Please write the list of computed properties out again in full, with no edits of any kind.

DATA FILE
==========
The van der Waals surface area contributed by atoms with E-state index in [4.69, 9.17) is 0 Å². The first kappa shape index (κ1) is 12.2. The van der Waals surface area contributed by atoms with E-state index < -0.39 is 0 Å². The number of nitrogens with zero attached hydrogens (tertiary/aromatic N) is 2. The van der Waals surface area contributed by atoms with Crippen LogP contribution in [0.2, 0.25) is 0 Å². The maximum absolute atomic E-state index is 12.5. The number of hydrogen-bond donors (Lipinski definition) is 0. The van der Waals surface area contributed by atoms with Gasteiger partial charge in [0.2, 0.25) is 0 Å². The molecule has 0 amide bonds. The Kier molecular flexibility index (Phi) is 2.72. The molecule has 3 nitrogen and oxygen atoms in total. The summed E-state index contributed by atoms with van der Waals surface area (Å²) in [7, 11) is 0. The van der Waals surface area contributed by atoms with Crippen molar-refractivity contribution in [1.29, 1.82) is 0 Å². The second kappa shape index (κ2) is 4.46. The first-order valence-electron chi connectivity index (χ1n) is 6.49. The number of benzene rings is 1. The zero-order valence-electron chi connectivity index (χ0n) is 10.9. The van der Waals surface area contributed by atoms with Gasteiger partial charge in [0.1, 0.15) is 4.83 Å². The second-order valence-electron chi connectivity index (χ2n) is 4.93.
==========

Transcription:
The van der Waals surface area contributed by atoms with E-state index in [4.69, 9.17) is 0 Å². The first kappa shape index (κ1) is 12.2. The van der Waals surface area contributed by atoms with E-state index < -0.39 is 0 Å². The number of nitrogens with zero attached hydrogens (tertiary/aromatic N) is 2. The van der Waals surface area contributed by atoms with Crippen LogP contribution in [0.2, 0.25) is 0 Å². The maximum absolute atomic E-state index is 12.5. The number of hydrogen-bond donors (Lipinski definition) is 0. The van der Waals surface area contributed by atoms with Gasteiger partial charge in [0.2, 0.25) is 0 Å². The molecule has 0 amide bonds. The Kier molecular flexibility index (Phi) is 2.72. The molecule has 3 nitrogen and oxygen atoms in total. The summed E-state index contributed by atoms with van der Waals surface area (Å²) in [7, 11) is 0. The van der Waals surface area contributed by atoms with Crippen molar-refractivity contribution in [1.29, 1.82) is 0 Å². The second kappa shape index (κ2) is 4.46. The first-order valence-electron chi connectivity index (χ1n) is 6.49. The number of benzene rings is 1. The zero-order valence-electron chi connectivity index (χ0n) is 10.9. The van der Waals surface area contributed by atoms with Gasteiger partial charge in [0.1, 0.15) is 4.83 Å². The second-order valence-electron chi connectivity index (χ2n) is 4.93.